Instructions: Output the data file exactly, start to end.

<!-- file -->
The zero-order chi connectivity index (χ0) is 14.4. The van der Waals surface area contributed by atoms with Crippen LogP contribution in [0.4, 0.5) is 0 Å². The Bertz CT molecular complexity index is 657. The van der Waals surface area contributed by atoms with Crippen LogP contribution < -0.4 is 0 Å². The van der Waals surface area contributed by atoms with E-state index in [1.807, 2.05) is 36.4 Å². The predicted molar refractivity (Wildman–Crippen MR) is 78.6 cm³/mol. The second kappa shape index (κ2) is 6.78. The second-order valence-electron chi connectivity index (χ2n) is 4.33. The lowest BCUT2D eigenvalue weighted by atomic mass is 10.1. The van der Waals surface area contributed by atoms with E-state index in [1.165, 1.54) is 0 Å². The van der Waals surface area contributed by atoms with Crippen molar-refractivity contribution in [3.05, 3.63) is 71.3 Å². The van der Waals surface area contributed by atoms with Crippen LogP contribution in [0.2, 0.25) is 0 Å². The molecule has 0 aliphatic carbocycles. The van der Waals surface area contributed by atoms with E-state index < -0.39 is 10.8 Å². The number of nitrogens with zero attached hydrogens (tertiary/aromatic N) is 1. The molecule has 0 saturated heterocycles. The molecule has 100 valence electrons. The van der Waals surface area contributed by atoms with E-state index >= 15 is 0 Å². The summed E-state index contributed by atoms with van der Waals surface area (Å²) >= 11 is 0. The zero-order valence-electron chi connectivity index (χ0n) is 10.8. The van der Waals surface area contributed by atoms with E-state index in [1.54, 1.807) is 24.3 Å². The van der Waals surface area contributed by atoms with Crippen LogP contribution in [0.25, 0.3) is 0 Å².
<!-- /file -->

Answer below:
The zero-order chi connectivity index (χ0) is 14.4. The van der Waals surface area contributed by atoms with Crippen LogP contribution in [0.4, 0.5) is 0 Å². The Bertz CT molecular complexity index is 657. The van der Waals surface area contributed by atoms with Crippen LogP contribution < -0.4 is 0 Å². The van der Waals surface area contributed by atoms with E-state index in [1.807, 2.05) is 36.4 Å². The predicted molar refractivity (Wildman–Crippen MR) is 78.6 cm³/mol. The second kappa shape index (κ2) is 6.78. The second-order valence-electron chi connectivity index (χ2n) is 4.33. The lowest BCUT2D eigenvalue weighted by atomic mass is 10.1. The van der Waals surface area contributed by atoms with E-state index in [1.165, 1.54) is 0 Å². The van der Waals surface area contributed by atoms with Crippen molar-refractivity contribution in [3.05, 3.63) is 71.3 Å². The van der Waals surface area contributed by atoms with Crippen LogP contribution in [0.2, 0.25) is 0 Å². The molecule has 0 aliphatic carbocycles. The van der Waals surface area contributed by atoms with E-state index < -0.39 is 10.8 Å². The number of nitrogens with zero attached hydrogens (tertiary/aromatic N) is 1. The molecule has 0 saturated heterocycles. The molecule has 100 valence electrons. The van der Waals surface area contributed by atoms with E-state index >= 15 is 0 Å². The summed E-state index contributed by atoms with van der Waals surface area (Å²) >= 11 is 0. The zero-order valence-electron chi connectivity index (χ0n) is 10.8. The van der Waals surface area contributed by atoms with E-state index in [1.54, 1.807) is 24.3 Å². The van der Waals surface area contributed by atoms with Crippen LogP contribution in [0.25, 0.3) is 0 Å².